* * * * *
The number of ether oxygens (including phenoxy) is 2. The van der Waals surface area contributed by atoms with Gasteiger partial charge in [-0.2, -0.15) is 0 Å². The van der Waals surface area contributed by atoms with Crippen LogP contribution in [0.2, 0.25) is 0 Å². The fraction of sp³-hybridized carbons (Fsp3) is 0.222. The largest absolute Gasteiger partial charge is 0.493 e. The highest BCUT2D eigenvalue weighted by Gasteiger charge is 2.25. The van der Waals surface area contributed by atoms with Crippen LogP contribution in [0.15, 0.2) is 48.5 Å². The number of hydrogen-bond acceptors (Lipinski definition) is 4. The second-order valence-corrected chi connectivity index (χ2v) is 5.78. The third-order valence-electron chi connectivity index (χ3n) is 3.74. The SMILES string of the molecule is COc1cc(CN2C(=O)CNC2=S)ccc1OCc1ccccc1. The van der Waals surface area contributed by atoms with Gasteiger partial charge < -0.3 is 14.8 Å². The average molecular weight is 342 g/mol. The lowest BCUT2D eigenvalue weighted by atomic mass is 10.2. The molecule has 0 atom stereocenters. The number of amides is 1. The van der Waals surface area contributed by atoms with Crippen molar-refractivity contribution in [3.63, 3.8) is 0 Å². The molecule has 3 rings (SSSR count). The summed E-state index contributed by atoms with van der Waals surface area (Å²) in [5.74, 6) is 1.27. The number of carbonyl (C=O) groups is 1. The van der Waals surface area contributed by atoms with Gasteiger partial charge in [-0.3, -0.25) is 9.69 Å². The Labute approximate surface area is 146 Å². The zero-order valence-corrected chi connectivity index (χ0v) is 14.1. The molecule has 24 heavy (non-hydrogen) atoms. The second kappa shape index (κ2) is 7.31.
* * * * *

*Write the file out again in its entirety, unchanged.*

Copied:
The number of ether oxygens (including phenoxy) is 2. The van der Waals surface area contributed by atoms with Gasteiger partial charge in [-0.2, -0.15) is 0 Å². The van der Waals surface area contributed by atoms with Crippen LogP contribution in [0.2, 0.25) is 0 Å². The fraction of sp³-hybridized carbons (Fsp3) is 0.222. The largest absolute Gasteiger partial charge is 0.493 e. The highest BCUT2D eigenvalue weighted by Gasteiger charge is 2.25. The van der Waals surface area contributed by atoms with Crippen LogP contribution in [0.15, 0.2) is 48.5 Å². The number of hydrogen-bond acceptors (Lipinski definition) is 4. The second-order valence-corrected chi connectivity index (χ2v) is 5.78. The third-order valence-electron chi connectivity index (χ3n) is 3.74. The SMILES string of the molecule is COc1cc(CN2C(=O)CNC2=S)ccc1OCc1ccccc1. The van der Waals surface area contributed by atoms with Gasteiger partial charge < -0.3 is 14.8 Å². The average molecular weight is 342 g/mol. The lowest BCUT2D eigenvalue weighted by atomic mass is 10.2. The molecule has 0 atom stereocenters. The number of amides is 1. The van der Waals surface area contributed by atoms with Crippen molar-refractivity contribution in [3.63, 3.8) is 0 Å². The molecule has 3 rings (SSSR count). The summed E-state index contributed by atoms with van der Waals surface area (Å²) in [5.74, 6) is 1.27. The number of carbonyl (C=O) groups is 1. The van der Waals surface area contributed by atoms with Gasteiger partial charge in [-0.3, -0.25) is 9.69 Å². The Labute approximate surface area is 146 Å². The zero-order valence-corrected chi connectivity index (χ0v) is 14.1. The molecule has 24 heavy (non-hydrogen) atoms. The second kappa shape index (κ2) is 7.31.